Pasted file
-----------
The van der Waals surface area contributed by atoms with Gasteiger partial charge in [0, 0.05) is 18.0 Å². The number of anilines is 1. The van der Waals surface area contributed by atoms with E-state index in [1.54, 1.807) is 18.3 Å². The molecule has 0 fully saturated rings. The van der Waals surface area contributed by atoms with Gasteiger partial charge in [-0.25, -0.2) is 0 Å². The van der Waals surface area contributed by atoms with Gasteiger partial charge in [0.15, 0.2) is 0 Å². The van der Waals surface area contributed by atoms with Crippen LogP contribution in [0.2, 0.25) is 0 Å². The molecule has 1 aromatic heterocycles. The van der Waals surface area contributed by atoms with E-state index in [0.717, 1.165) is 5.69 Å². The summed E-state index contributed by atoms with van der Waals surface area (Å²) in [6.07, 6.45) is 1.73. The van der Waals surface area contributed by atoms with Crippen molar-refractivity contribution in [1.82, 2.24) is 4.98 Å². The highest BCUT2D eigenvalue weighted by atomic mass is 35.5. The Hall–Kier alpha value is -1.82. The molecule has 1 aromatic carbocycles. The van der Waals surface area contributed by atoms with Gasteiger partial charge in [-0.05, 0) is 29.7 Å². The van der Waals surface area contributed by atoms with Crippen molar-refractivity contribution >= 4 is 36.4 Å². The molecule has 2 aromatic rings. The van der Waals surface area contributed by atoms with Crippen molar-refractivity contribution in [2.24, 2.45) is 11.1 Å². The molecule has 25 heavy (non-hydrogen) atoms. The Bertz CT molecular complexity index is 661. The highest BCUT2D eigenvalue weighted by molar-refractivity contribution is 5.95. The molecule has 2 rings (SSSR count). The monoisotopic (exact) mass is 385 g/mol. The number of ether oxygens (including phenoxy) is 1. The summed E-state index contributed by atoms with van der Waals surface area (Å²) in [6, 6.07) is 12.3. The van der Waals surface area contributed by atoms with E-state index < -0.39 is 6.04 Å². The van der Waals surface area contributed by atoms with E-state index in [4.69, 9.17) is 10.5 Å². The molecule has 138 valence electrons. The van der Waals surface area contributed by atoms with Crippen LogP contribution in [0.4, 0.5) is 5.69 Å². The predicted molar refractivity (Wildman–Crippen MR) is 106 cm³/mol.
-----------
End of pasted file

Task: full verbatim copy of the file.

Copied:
The van der Waals surface area contributed by atoms with Gasteiger partial charge in [0, 0.05) is 18.0 Å². The number of anilines is 1. The van der Waals surface area contributed by atoms with E-state index in [1.54, 1.807) is 18.3 Å². The molecule has 0 fully saturated rings. The van der Waals surface area contributed by atoms with Gasteiger partial charge in [-0.25, -0.2) is 0 Å². The van der Waals surface area contributed by atoms with Gasteiger partial charge in [0.15, 0.2) is 0 Å². The van der Waals surface area contributed by atoms with Crippen LogP contribution in [0.2, 0.25) is 0 Å². The molecule has 1 aromatic heterocycles. The van der Waals surface area contributed by atoms with E-state index in [0.717, 1.165) is 5.69 Å². The summed E-state index contributed by atoms with van der Waals surface area (Å²) in [6.07, 6.45) is 1.73. The van der Waals surface area contributed by atoms with Crippen molar-refractivity contribution in [1.82, 2.24) is 4.98 Å². The highest BCUT2D eigenvalue weighted by atomic mass is 35.5. The Hall–Kier alpha value is -1.82. The molecule has 1 aromatic carbocycles. The van der Waals surface area contributed by atoms with Gasteiger partial charge in [-0.05, 0) is 29.7 Å². The van der Waals surface area contributed by atoms with Crippen molar-refractivity contribution >= 4 is 36.4 Å². The molecule has 2 aromatic rings. The van der Waals surface area contributed by atoms with Crippen molar-refractivity contribution in [2.24, 2.45) is 11.1 Å². The molecule has 25 heavy (non-hydrogen) atoms. The Bertz CT molecular complexity index is 661. The highest BCUT2D eigenvalue weighted by molar-refractivity contribution is 5.95. The molecule has 2 rings (SSSR count). The monoisotopic (exact) mass is 385 g/mol. The number of ether oxygens (including phenoxy) is 1. The summed E-state index contributed by atoms with van der Waals surface area (Å²) in [6, 6.07) is 12.3. The van der Waals surface area contributed by atoms with E-state index < -0.39 is 6.04 Å². The van der Waals surface area contributed by atoms with E-state index in [4.69, 9.17) is 10.5 Å². The molecule has 138 valence electrons. The van der Waals surface area contributed by atoms with Crippen LogP contribution in [0.4, 0.5) is 5.69 Å². The predicted molar refractivity (Wildman–Crippen MR) is 106 cm³/mol.